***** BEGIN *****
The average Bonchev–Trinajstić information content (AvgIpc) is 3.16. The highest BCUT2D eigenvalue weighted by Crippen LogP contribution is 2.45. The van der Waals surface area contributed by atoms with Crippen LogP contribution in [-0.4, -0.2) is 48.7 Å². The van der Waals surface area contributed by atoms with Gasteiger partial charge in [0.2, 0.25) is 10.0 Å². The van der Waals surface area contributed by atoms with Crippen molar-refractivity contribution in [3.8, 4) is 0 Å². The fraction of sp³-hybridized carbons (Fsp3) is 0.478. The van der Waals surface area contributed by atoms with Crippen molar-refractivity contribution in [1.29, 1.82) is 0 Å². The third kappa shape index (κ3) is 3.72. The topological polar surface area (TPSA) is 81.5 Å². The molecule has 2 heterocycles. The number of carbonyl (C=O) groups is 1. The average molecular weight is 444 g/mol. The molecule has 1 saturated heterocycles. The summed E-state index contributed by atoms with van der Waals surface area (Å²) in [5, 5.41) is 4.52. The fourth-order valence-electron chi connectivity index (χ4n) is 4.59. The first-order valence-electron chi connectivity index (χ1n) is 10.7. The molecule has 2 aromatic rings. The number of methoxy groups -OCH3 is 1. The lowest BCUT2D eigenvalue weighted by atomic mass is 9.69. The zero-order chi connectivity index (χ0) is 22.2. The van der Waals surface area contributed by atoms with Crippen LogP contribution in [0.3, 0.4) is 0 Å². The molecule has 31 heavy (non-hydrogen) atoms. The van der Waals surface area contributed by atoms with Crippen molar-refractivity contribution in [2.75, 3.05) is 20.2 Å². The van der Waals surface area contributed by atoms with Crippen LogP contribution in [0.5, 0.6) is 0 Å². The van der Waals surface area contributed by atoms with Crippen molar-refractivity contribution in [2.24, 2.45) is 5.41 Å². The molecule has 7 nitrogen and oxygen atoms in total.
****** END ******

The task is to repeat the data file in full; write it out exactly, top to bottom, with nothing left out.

The average Bonchev–Trinajstić information content (AvgIpc) is 3.16. The highest BCUT2D eigenvalue weighted by Crippen LogP contribution is 2.45. The van der Waals surface area contributed by atoms with Crippen LogP contribution in [-0.4, -0.2) is 48.7 Å². The van der Waals surface area contributed by atoms with Gasteiger partial charge in [0.2, 0.25) is 10.0 Å². The van der Waals surface area contributed by atoms with Crippen molar-refractivity contribution in [3.8, 4) is 0 Å². The fraction of sp³-hybridized carbons (Fsp3) is 0.478. The van der Waals surface area contributed by atoms with Crippen molar-refractivity contribution in [1.29, 1.82) is 0 Å². The third kappa shape index (κ3) is 3.72. The topological polar surface area (TPSA) is 81.5 Å². The molecule has 2 heterocycles. The number of carbonyl (C=O) groups is 1. The average molecular weight is 444 g/mol. The molecule has 1 saturated heterocycles. The summed E-state index contributed by atoms with van der Waals surface area (Å²) in [5, 5.41) is 4.52. The fourth-order valence-electron chi connectivity index (χ4n) is 4.59. The first-order valence-electron chi connectivity index (χ1n) is 10.7. The molecule has 2 aromatic rings. The number of methoxy groups -OCH3 is 1. The lowest BCUT2D eigenvalue weighted by atomic mass is 9.69. The zero-order chi connectivity index (χ0) is 22.2. The van der Waals surface area contributed by atoms with Crippen LogP contribution in [0.3, 0.4) is 0 Å². The molecule has 31 heavy (non-hydrogen) atoms. The van der Waals surface area contributed by atoms with Crippen molar-refractivity contribution in [2.75, 3.05) is 20.2 Å². The van der Waals surface area contributed by atoms with Crippen LogP contribution in [0.5, 0.6) is 0 Å². The van der Waals surface area contributed by atoms with Crippen molar-refractivity contribution in [2.24, 2.45) is 5.41 Å². The molecule has 7 nitrogen and oxygen atoms in total.